根据《普通高等学校本科毕业设计（论文）指导》的内容，特对外文文献翻译提出以下要求： 一、翻译的外文文献可以是一篇，也可以是两篇，但总字符要求不少于 1.5 万（或翻译成中 文后至少在 3000 字以上）。 二、翻译的外文文献应主要选自学术期刊、学术会议的文章、有关著作及其他相关材料，应 与毕业论文（设计）主题相关，并作为外文参考文献列入毕业论文（设计）的参考文献。并在每 篇中文译文标题尾部用“脚注”形式注明原文作者及出处，中文译文后应附外文原文（全文，格 式为 word）。不能翻译中国学者的文章，不能翻译准则等有译文的著作。 三、中文译文的基本撰写格式 1.题目:采用小三号、黑体字、居中打印；段前二行，段后二行。 2.正文:采用小四号、宋体字，行间距一般为固定值 20 磅，标准字符间距。页边距为左 3cm， 右 2.5cm，上下各 2.5cm，页面统一采用 A4 纸。 四、外文原文格式 1.题目:采用小三号、Times New Roman、居中打印；段前二行，段后二行。 2.正文:采用小四号、Times New Roman，行间距一般为固定值 20 磅，标准字符间距。页边 距为左 3cm，右 2.5cm，上下各 2.5cm，页面统一采用 A4 纸。 五、封面格式由学校统一制作（注：封面上的“翻译题目”指中文译文的题目），并按“封 面、封面、译文、外文原文、考核表”的顺序统一装订。
本文采取了一家成长较快速的公司作为样本， 比较债务融资和股权融资后的长期 股票业绩。如果管理者过于乐观的预测他们将获得的资产,那么他们更有可能通过债 务融资来增加资本而不是股权融资。 然而他们通过债务融资获得的资本与股权融资后 的长期的业绩相比将会更差。但是，从另一方面来说，管理者利用“机会窗口”发行股 票， 我们认为会比发行债券有更差的业绩。 伴随着管理者过度的乐观假设， 我们发现， 债务融资比股权融资后的股票业绩更差。 管理者过度乐观对于选择债务或股权融资还 有之后的股票业绩有着显着的影响。 关键词：过度乐观、过于自信、债务融资、股权融资、长期的股票表现 一、前言 股价低和经营业绩差的表现导致了一个假说， 即利用高股价和投资者的过度乐观 的时期，销售定价过高的股票。这个“机会之窗”假说认为，管理者存在时间股权的问 题时，他们公司的股票会被高估（Ritter ） 。然而，这一假说，不能用来解释股 票表现不佳的问题（Spies，Affleck-Graves 和Datta, Iskandar-Datta and Raman ） 。绩效差带来的债务融资问题表明必须要有一种替代假说可以解释这些发现。 ??
Michael Gombola. & Dalia Marciukaityte. The Journal of Behavior Finance,2007 Vol. 8, No. 4, P.225–235
Managerial over optimism and the Choice between Debt
And Equity Financing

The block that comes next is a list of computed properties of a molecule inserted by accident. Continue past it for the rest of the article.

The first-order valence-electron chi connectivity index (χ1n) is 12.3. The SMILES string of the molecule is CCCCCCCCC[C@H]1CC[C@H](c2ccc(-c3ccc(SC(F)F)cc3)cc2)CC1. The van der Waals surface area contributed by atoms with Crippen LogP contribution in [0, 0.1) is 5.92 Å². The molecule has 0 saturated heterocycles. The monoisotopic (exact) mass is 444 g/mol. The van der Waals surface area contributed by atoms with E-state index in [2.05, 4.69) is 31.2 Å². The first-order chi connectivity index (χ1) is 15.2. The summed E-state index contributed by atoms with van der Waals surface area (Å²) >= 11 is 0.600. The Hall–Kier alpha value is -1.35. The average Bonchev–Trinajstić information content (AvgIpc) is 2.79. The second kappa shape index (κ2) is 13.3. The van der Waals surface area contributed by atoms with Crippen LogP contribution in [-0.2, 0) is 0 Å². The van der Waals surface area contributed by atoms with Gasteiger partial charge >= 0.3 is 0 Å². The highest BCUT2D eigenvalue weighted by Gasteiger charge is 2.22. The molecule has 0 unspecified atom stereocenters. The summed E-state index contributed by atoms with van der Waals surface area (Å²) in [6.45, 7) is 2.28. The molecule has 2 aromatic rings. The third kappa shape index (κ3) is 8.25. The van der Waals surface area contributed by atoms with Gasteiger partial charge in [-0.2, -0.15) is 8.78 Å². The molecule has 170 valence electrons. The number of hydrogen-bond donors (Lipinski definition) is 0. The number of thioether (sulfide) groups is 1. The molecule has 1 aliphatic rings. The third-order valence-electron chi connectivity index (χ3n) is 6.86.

This paper compares long-run stock performance following debt financing and equity financing for a sample of rapidly growing firms. If managers are subject to overly optimistic predictions for their asset acquisitions, they are more likely to finance asset growth by debt rather than by equity. The managerial over optimism hypothesis predicts worse long-term performance for debt-financed asset acquisitions than equity-financed asset acquisitions. If, on the other hand, managers take advantage of “windows of opportunity” for issuing equity, we expect worse performance following equity issuance than following debt issuance. Consistent with the managerial over optimism hypothesis, we find that debt financing is followed by significantly worse stock performance than equity financing. Managerial over optimism seems to be a significant factor affecting the choice between debt and equity financing and post-financing stock performance. Keywords: Over optimism, Overconfidence, Debt financing, Equity financing, long run stock performance Introduction Evidence of poor stock and operating performance following equity issues has led to the hypothesis that managers take advantage of periods of high stock prices and investor over optimism in order to sell overpriced equity. This “windows of opportunity” hypothesis suggests that manager?s time equity issues when their firm?s shares are overpriced (Ritter ). This hypothesis, however, cannot be used to explain poor stock performance following debt issues documented by Spies and Affleck-Graves  and Datta, Iskandar-Datta and Raman . Underperformance following debt financing indicates a need for an alternative hypothesis that can explain these findings. We suggest that managerial over optimism is a factor that can explain poor long-term stock performance following stock and, especially, bond issuance. Recent studies show that managerial over optimism affects corporate decisions (e.g., Heaton , Gervais,